Book: Ali - The life of Ali Bacher
Author: Rodney Hartman
Reviewer: Meshack Motloung
Sports and politics do not mix, so goes the old adage. But Ali Bacher, one of the greatest cricket administrators this country has produced, used politics as a tool to unite cricket in South Africa.
Though he is no longer involved in the sport, the greatest legacy Bacher left to South African cricket was its development programme from townships to schools.
Born on May 24 1942 in Johannesburg, Ali soon fell in love with cricket.
His real name is Aron, but no one has called him by that name since his childhood.
He made friends with such great men as Nelson Mandela, the late Steve Tshwete and Desmond Tutu.
He was fortunate to be at the right place at the right time when South Africa achieved democracy in 1994.
Bacher was undoubtedly an outstanding spin bowler during his school days.
Though he was a cricketer of promise, Bacher was not successful with the bat. This was because of his added responsibility in having to captain his team at school.
He was also a respected school prefect who loved rugby almost as much as he loved cricket. Bacher followed the fortunes of the Springbok teams at home and abroad with a zealous passion.
Virtually all his life Bacher was "the boss" because he assumed a leadership role very early on in life. He also captained teams in which he was the youngest member and he hardly played for a team that he did not captain.
He captained his club, his province and the country, according to the author, Rodney Hartman.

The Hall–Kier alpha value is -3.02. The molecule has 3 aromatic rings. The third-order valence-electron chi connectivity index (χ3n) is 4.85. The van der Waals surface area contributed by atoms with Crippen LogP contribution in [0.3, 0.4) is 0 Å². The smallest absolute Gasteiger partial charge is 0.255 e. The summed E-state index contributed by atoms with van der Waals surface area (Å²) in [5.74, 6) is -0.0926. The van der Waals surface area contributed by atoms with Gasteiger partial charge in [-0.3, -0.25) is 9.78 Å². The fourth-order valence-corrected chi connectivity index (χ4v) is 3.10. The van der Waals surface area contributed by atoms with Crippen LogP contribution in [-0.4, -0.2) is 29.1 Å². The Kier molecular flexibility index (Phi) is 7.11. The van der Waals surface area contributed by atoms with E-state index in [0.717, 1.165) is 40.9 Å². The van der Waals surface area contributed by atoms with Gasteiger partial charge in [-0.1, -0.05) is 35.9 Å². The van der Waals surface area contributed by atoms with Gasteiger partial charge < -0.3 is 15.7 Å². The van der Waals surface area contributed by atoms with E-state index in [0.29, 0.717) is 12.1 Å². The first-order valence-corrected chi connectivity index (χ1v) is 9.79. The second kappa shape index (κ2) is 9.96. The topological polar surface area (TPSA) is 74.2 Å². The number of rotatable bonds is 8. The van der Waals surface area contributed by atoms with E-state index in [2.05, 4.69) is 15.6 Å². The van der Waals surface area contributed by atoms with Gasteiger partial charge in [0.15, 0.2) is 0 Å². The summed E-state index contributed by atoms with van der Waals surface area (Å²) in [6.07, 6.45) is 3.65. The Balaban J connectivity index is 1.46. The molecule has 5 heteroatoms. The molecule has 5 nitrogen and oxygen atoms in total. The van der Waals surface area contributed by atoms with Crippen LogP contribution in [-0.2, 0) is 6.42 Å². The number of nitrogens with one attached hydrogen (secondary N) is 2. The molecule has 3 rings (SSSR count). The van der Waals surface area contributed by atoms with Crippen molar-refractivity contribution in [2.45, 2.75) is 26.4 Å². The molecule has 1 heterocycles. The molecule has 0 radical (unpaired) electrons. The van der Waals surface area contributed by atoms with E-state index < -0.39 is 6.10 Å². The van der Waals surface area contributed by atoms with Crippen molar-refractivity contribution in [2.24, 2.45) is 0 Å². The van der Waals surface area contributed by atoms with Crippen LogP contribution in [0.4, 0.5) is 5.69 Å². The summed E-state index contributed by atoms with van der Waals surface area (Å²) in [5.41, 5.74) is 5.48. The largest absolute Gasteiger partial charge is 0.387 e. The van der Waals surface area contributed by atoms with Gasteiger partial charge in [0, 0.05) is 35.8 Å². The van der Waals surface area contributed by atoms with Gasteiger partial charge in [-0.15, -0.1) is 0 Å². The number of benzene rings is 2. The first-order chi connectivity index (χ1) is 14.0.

In his profession and business life, he stamped his authority on all he did because he seldom served as anything less than chairman or managing director.
This book touches on the match- fixing scandal that rocked this country a few years ago and resulted in Hansie Cronje leaving the game in disgrace.
This resulted in the King Commission, which grilled Cronje for his part in the match-fixing scandal.
In the days leading up to his funeral, Ewie Cronje, Hansie's father, issued a media release that members of the United Cricket Board (UCB) would not be welcome at the funeral. At the time Bacher was not a member of the UCB, but an executive director of the International Cricket Council World Cup in 2003.
After masterminding the first World Cup in Africa, Bacher shocked everyone when he revealed he would step into the minefield of South African rugby at the height of a bitter controversy.
Brian van Rooyen came to power as president of the SA Rugby Football Union in 2003, in what people believed was a positive move to set the game on a sound footing.
Bacher put his credibility on the line when he agreed to help in the treacherous room of South African rugby.
He was looking for new challenges and he was not afraid to walk into the eye of a storm.